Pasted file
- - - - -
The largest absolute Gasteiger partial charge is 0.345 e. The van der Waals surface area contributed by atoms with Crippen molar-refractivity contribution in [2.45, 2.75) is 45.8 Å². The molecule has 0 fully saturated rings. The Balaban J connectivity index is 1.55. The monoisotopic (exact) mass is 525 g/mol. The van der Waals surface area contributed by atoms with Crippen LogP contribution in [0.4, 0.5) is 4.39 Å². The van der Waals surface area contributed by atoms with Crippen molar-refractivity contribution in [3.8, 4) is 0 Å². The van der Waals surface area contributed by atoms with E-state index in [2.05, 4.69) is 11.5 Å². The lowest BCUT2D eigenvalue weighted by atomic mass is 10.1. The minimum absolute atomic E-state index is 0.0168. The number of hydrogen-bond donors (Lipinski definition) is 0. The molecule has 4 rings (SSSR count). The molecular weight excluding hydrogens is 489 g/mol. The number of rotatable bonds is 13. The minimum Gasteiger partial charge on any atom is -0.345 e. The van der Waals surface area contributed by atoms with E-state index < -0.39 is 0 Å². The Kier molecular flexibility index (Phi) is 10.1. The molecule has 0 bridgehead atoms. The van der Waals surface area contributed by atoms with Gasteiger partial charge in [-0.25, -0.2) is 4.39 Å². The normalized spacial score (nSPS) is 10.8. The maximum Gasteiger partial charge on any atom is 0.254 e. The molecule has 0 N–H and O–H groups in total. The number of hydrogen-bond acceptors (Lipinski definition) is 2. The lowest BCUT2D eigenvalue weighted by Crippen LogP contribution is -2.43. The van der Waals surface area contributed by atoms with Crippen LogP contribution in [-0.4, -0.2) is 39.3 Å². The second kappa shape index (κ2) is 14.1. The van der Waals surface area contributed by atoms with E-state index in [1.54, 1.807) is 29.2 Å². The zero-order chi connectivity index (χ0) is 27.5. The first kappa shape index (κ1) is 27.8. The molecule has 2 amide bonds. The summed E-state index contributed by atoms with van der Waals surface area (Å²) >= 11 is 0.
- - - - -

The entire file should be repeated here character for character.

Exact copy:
The largest absolute Gasteiger partial charge is 0.345 e. The van der Waals surface area contributed by atoms with Crippen molar-refractivity contribution in [2.45, 2.75) is 45.8 Å². The molecule has 0 fully saturated rings. The Balaban J connectivity index is 1.55. The monoisotopic (exact) mass is 525 g/mol. The van der Waals surface area contributed by atoms with Crippen LogP contribution in [0.4, 0.5) is 4.39 Å². The van der Waals surface area contributed by atoms with Crippen molar-refractivity contribution in [3.8, 4) is 0 Å². The van der Waals surface area contributed by atoms with E-state index in [2.05, 4.69) is 11.5 Å². The lowest BCUT2D eigenvalue weighted by atomic mass is 10.1. The minimum absolute atomic E-state index is 0.0168. The number of hydrogen-bond donors (Lipinski definition) is 0. The molecule has 4 rings (SSSR count). The molecular weight excluding hydrogens is 489 g/mol. The number of rotatable bonds is 13. The minimum Gasteiger partial charge on any atom is -0.345 e. The van der Waals surface area contributed by atoms with E-state index < -0.39 is 0 Å². The Kier molecular flexibility index (Phi) is 10.1. The molecule has 0 bridgehead atoms. The van der Waals surface area contributed by atoms with Gasteiger partial charge in [-0.25, -0.2) is 4.39 Å². The normalized spacial score (nSPS) is 10.8. The maximum Gasteiger partial charge on any atom is 0.254 e. The molecule has 0 N–H and O–H groups in total. The number of hydrogen-bond acceptors (Lipinski definition) is 2. The lowest BCUT2D eigenvalue weighted by Crippen LogP contribution is -2.43. The van der Waals surface area contributed by atoms with Crippen LogP contribution in [-0.4, -0.2) is 39.3 Å². The second kappa shape index (κ2) is 14.1. The van der Waals surface area contributed by atoms with E-state index in [1.54, 1.807) is 29.2 Å². The zero-order chi connectivity index (χ0) is 27.5. The first kappa shape index (κ1) is 27.8. The molecule has 2 amide bonds. The summed E-state index contributed by atoms with van der Waals surface area (Å²) >= 11 is 0.